For some time, I have been interested in developing an anthropology of the otherwise. This anthropology locates itself within forms of life that are at odds with dominant, and dominating, modes of being. One can often tell when or where one of these forms of life has emerged, because it typically produces an immunological response in the host mode of being. In other words, when a form of life emerges contrary to dominant modes of social being, the dominant mode experiences this form as inside and yet foreign to its body. For some, the dominant image of this mode of interior exteriority is the Mobius strip, for others the rhizome, and still others the parasite. But what if the dominant visual metaphor of the anthropology of the otherwise were a woven bag?
How might one consider the anthropology of the otherwise through gift economies and alternative currencies and communities, and in turn consider emergent forms of social being in relation to what I am calling the embagination of space by the circulation of things? As I hope will become clear, conceptualizing social space as a kind of embagination foregrounds the fact that gift economies can close a world but never seal it. Every gift economy creates simultaneous surplus, excess, deficits, and abscesses in material and memory, and thus the most profound gift is given at the limit of community. Thus, in exchange for the invitation to participate in the publication you have before you, I offer a series of thoughts on how spheres of life emerge and collapse, and expand and deflate, as things move and are moved across space and time. I will begin with a discussion of the anthropology of the gift, turn to contemporary debates between Bruno Latour and Peter Sloterdijk about the relative values of network and sphere theory, and end with reflections on two recent projects—a graphic memoir and augmented reality venture—that elaborate what I mean by embagination.
At the center of modern anthropological lore is a person who created a discipline by describing a practice wherein to give away was to receive more in return. The person was the Polish scholar Bronisław Malinowski, who chose to remain on the Trobriand Islands rather than spend the First World War in an Australian internment camp. The practice was Kula. Malinowski claimed that, at its simplest, Kula was an inter-tribal exchange of ceremonial objects (red shell necklaces and white shell bracelets) that traveled in opposite directions in a closed circuit along established routes. No man—and for Malinowski it was always men, if not all men—knew where Kula objects traveled outside his local purview. And no man could keep the object he received nor, once in, could he opt out of this ritualized exchange. “A partnership between two men is a permanent and lifelong affair.” The things that moved between them could also never stop moving. Once within the circle of Kula exchange, ritual objects only left when they physically perished. But if the ceremonial exchange of necklaces and bracelets publicly defined Kula, “a greater number of secondary activities and features” took place “under its cover,” including the ordinary trade and barter of various goods and utilities that, although indispensible for everyday life, were often locally unavailable. As a result, Kula embraced an inter-connected complex of activities, created an organic social whole out of disparate social parts, and established a hierarchy of prestige that defined this social world in part and in whole. Ceremonial necklaces and bracelets were given, accepted, and reciprocated, but what returned was not mere jewelry, but a world. This world was fabricated by the hierarchies of power and prestige Kula established, represented, and conserved; and by the ordinary activities that went on under its cover, embedding these hierarchies of prestige ever deeper into the fabric of everyday life.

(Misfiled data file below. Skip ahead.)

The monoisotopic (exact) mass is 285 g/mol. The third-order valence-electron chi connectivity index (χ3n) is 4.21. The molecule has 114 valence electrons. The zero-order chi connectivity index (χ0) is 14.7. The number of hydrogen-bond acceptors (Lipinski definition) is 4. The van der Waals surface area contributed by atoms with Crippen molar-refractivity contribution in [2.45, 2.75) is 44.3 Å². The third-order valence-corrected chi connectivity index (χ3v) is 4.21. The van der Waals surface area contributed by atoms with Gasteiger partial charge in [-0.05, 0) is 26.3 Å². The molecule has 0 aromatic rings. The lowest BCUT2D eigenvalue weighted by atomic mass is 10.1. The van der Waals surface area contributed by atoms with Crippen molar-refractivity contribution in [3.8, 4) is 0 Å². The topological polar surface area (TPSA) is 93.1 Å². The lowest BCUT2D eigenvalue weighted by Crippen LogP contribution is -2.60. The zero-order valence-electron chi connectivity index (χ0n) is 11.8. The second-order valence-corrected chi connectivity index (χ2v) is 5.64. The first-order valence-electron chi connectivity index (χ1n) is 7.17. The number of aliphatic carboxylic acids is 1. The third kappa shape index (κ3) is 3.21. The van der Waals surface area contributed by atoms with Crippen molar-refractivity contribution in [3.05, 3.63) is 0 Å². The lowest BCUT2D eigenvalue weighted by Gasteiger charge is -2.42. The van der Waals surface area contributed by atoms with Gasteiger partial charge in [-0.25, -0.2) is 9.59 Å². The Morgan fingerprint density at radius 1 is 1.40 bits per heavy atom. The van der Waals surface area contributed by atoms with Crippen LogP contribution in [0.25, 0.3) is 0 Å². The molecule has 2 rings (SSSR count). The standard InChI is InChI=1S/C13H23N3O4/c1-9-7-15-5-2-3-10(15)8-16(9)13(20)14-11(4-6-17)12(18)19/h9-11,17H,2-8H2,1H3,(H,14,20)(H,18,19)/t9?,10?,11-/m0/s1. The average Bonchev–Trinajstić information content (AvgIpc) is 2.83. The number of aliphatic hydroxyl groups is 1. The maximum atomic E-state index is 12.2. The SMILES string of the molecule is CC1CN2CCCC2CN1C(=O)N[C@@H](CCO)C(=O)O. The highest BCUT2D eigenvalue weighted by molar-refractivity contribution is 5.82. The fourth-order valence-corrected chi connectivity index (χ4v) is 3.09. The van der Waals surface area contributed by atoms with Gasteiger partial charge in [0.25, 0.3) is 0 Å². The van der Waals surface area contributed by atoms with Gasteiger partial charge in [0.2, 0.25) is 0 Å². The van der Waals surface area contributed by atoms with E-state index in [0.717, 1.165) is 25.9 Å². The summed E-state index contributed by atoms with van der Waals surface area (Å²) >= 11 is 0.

If we are interested in how Kula provides a genealogical backdrop to network and sphere theory, let alone to new forms of exchange communities, then three observations about Malinowski’s methodological and conceptual claims are pertinent. First, Malinowski sought to found the discipline of anthropology on the premise that the anthropologist had a different analytical perspective on the social world than “the native,” namely, that the anthropologist could see the total social system of exchange whereas “the native” could only see his local part. Second, in order to produce this anthropological point of view, the anthropologist had to abstract the Trobrianders from the diachronic nature of Kula (that Kula lines were always being made and remade) and himself from the history that connected him to his subjects. And third, anthropologists had to reconceptualize acts of reciprocity as the condition rather than the end to sociality—reciprocity does not end social relations, but knits them.
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